The spiritual symbolism of any animal is always up for interpretation and will mean different things per person, based on their beliefs and experiences; however, the general consensus leads to the connection of life force, spirit, and transformation. A fragile beauty. Resurrection, faith, and forgiveness—ironic, given the process and prep for butterfly releases.
The seconds-long display often costs butterflies their lives, be it due to cramped shipping boxes or their inability to survive in an unfamiliar habitat
Image credits: Toshiyuki IMAI (not the actual photo)
One incident has been ingrained in memories worldwide. The ‘RuPaul’s Drag Race’ Season 10 grand finale had viewers shook in the worst way when Asia O’Hara used live butterflies as a prop during her lip-sync battle. O’Hara attempted to release live butterflies from pods inside her breasts and wrists, only for them to fall to the floor, lifeless or struggling to move.
She was later eliminated, issuing an apology on Twitter just minutes after the finale came to an end, writing: “If you are unhappy with me I understand, I’ve been unhappy with myself since that night but I’m going to do my best to make it right. It’s important to know that I would never purposefully hurt any living being and have the utmost respect for animals.”
But this has not seemed to deter people from attempting something similar with butterfly releases. As PETA states, the seconds-long display often costs captive and wild butterflies their lives. “Butterfly breeders mass-produce the animals and ship them like cargo to anyone with a credit card. […] Many are crushed or die from exposure before they even reach their destination,” they said.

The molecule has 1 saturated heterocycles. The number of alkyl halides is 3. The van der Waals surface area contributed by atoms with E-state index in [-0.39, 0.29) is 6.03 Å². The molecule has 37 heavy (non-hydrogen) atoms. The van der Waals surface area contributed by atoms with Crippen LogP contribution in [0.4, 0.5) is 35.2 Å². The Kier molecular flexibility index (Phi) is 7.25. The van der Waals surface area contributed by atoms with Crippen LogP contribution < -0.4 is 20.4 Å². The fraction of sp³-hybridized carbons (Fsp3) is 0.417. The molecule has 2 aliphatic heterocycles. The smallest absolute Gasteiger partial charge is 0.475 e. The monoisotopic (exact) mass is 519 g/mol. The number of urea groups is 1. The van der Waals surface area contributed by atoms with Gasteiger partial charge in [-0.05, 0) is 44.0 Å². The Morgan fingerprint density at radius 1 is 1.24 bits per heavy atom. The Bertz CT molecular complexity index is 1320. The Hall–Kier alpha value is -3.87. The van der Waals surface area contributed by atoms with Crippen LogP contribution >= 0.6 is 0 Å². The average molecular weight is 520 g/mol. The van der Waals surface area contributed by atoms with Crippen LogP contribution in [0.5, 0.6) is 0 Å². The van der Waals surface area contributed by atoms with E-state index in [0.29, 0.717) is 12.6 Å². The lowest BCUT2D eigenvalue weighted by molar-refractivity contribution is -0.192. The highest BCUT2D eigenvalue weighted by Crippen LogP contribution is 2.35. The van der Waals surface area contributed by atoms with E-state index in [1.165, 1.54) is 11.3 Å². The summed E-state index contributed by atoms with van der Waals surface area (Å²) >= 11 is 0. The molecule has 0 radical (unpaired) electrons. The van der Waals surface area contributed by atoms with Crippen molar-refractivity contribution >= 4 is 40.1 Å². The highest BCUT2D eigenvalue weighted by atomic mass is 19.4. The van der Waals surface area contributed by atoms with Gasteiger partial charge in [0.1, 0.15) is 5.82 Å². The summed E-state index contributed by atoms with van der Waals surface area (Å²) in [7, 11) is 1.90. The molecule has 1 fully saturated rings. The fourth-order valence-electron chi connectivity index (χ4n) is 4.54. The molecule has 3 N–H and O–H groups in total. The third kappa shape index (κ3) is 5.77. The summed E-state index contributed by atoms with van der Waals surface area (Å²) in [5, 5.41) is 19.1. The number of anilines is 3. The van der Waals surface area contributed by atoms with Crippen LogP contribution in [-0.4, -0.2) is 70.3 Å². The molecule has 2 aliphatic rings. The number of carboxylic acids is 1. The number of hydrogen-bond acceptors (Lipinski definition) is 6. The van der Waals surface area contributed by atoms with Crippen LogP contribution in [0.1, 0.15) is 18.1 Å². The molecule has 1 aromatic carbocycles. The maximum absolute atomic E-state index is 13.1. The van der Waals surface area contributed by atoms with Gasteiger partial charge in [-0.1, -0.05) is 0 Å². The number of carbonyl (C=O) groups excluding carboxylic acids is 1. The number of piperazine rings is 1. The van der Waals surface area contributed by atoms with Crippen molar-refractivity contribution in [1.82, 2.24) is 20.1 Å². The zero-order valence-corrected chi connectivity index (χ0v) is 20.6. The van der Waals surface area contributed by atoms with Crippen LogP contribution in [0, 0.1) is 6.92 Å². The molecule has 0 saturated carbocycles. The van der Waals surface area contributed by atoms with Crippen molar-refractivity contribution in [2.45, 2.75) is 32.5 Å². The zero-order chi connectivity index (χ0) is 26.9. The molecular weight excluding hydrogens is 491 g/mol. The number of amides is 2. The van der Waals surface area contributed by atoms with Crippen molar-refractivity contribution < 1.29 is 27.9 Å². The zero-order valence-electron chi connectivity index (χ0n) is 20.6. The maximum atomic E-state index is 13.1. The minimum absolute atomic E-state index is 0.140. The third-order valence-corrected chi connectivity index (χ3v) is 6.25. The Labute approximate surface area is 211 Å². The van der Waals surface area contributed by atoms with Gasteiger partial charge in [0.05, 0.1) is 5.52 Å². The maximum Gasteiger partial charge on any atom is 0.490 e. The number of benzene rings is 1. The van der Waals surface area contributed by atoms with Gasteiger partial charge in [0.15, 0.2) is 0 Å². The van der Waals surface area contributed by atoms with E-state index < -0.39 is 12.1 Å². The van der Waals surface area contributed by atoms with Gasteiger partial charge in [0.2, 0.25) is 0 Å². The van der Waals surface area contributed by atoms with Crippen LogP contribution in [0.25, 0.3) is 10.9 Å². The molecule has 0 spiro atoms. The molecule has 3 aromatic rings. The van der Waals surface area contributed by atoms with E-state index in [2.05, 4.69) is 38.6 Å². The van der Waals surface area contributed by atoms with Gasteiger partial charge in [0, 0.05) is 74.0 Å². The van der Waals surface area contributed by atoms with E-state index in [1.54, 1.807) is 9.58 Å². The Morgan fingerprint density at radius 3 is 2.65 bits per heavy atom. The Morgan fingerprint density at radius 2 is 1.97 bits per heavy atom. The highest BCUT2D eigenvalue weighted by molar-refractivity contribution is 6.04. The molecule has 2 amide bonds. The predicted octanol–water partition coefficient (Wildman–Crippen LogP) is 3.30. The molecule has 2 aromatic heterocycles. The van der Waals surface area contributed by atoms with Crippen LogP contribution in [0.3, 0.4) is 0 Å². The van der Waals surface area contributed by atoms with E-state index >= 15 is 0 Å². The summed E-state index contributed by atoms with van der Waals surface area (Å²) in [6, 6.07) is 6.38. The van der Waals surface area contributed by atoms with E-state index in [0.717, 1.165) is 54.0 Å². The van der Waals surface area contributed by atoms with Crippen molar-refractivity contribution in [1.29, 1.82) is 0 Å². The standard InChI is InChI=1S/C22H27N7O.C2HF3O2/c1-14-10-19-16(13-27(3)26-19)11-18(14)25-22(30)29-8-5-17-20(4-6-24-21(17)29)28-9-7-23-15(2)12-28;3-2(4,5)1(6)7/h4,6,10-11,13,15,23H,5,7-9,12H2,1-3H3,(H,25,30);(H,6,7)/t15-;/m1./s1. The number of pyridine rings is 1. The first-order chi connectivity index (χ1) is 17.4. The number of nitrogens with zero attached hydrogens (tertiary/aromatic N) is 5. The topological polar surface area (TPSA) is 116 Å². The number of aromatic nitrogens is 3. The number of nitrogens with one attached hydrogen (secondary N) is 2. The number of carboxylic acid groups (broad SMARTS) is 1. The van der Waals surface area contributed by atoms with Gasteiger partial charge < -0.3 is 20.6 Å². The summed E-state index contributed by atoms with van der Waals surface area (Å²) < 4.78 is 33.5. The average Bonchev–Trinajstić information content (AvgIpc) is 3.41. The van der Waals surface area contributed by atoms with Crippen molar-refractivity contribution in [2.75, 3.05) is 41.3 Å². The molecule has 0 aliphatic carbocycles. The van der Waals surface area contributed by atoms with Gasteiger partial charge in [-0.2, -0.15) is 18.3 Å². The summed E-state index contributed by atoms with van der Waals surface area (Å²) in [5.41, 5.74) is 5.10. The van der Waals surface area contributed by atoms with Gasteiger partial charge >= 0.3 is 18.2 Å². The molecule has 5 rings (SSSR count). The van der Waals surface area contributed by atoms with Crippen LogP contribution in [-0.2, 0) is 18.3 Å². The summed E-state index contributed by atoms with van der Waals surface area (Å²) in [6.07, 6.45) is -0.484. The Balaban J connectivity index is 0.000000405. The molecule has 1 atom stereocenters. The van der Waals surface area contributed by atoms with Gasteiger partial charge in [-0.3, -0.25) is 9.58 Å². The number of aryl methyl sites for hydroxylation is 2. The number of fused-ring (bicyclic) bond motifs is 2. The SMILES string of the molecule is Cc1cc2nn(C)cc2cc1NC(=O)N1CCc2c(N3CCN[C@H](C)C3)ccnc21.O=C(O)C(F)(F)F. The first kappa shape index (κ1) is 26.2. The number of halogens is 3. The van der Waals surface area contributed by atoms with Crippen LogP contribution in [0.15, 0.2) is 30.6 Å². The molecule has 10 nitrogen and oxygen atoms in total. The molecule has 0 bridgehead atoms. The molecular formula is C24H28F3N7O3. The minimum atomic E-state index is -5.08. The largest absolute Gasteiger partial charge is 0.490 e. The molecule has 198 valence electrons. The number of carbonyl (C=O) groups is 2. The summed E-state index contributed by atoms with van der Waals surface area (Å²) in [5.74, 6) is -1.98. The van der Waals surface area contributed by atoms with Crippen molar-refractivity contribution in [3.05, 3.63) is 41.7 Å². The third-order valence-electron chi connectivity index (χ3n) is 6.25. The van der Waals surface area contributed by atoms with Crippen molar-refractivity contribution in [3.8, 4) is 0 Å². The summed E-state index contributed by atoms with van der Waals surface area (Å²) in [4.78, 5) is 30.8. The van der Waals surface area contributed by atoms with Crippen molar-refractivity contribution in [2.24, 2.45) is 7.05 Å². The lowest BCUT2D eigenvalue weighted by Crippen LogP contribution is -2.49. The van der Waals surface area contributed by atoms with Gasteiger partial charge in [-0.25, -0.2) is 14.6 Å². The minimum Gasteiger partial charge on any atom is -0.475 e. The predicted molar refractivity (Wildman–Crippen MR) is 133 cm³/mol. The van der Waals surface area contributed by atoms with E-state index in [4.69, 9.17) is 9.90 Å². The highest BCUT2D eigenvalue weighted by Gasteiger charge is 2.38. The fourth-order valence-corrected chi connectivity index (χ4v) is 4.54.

The ones who do survive the trip might not be considered the lucky ones. When captive-bred butterflies are left to fend for themselves in an unfamiliar area, they struggle to find food sources and often can’t survive in the new climate. Butterfly Conservation, a non-profit organization based in the UK, has condemned the practice of “live confetti,” as it can also spread diseases and genetic weaknesses among the insects.
“We do not want to spoil anybody’s special day,” the charity said in an article, “but we suspect that the bride and groom often do not realize the implications of their decision. […] We think we should admire these species’ amazing life patterns and not use them for live confetti and Butterfly Conservation takes a very strong stance against this.”
Image credits: throwthrowthrow713
Exotic animals have become the new must-have for couples seeking that “wow” moment to make their wedding unforgettable, yet one must ask: if you really love animals, is a wedding the right place for them? Oftentimes the welfare of the animals goes unconsidered.
Sandra Chile, a photographer from Pittsburg, believes that the impact of having an animal at a wedding should go beyond wedding pictures. “I’ve had couples whose animals are a big part of their life, so they take them to the wedding. Unfortunately, loud noises, lights, an unfamiliar space, and 100+ people around may mean too much stress for the animal. So while including that pet on your wedding day is a priority for you, it is really not optimal for your pet.”
Wedding favors, décor, and even wind-up models of animals may be a better choice. Save the stress and the costs, and prevent a confetti of deceased butterflies to mark your special day. Bad omen? I would say so! Dear readers, leave your thoughts and opinions on this in the comments below, and I shall see you in the next one!